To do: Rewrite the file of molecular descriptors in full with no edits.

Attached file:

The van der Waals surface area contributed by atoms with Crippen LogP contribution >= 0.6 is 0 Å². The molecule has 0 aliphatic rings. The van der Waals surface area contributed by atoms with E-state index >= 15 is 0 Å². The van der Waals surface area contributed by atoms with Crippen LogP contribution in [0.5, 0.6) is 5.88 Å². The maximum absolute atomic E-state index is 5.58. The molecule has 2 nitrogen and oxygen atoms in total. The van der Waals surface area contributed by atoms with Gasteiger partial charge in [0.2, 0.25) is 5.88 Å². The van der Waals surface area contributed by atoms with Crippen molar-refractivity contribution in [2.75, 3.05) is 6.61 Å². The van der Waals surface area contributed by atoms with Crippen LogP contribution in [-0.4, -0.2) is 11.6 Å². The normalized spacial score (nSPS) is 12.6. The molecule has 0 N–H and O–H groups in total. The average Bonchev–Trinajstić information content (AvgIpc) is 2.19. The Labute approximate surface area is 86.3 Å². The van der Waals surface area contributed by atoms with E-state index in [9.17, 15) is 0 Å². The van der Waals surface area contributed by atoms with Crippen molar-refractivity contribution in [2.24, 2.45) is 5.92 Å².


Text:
The van der Waals surface area contributed by atoms with Crippen LogP contribution >= 0.6 is 0 Å². The molecule has 0 aliphatic rings. The van der Waals surface area contributed by atoms with E-state index >= 15 is 0 Å². The van der Waals surface area contributed by atoms with Crippen LogP contribution in [0.5, 0.6) is 5.88 Å². The maximum absolute atomic E-state index is 5.58. The molecule has 2 nitrogen and oxygen atoms in total. The van der Waals surface area contributed by atoms with Gasteiger partial charge in [0.2, 0.25) is 5.88 Å². The van der Waals surface area contributed by atoms with Crippen molar-refractivity contribution in [2.75, 3.05) is 6.61 Å². The van der Waals surface area contributed by atoms with Crippen LogP contribution in [-0.4, -0.2) is 11.6 Å². The normalized spacial score (nSPS) is 12.6. The molecule has 0 N–H and O–H groups in total. The average Bonchev–Trinajstić information content (AvgIpc) is 2.19. The Labute approximate surface area is 86.3 Å². The van der Waals surface area contributed by atoms with E-state index in [9.17, 15) is 0 Å². The van der Waals surface area contributed by atoms with Crippen molar-refractivity contribution in [2.24, 2.45) is 5.92 Å².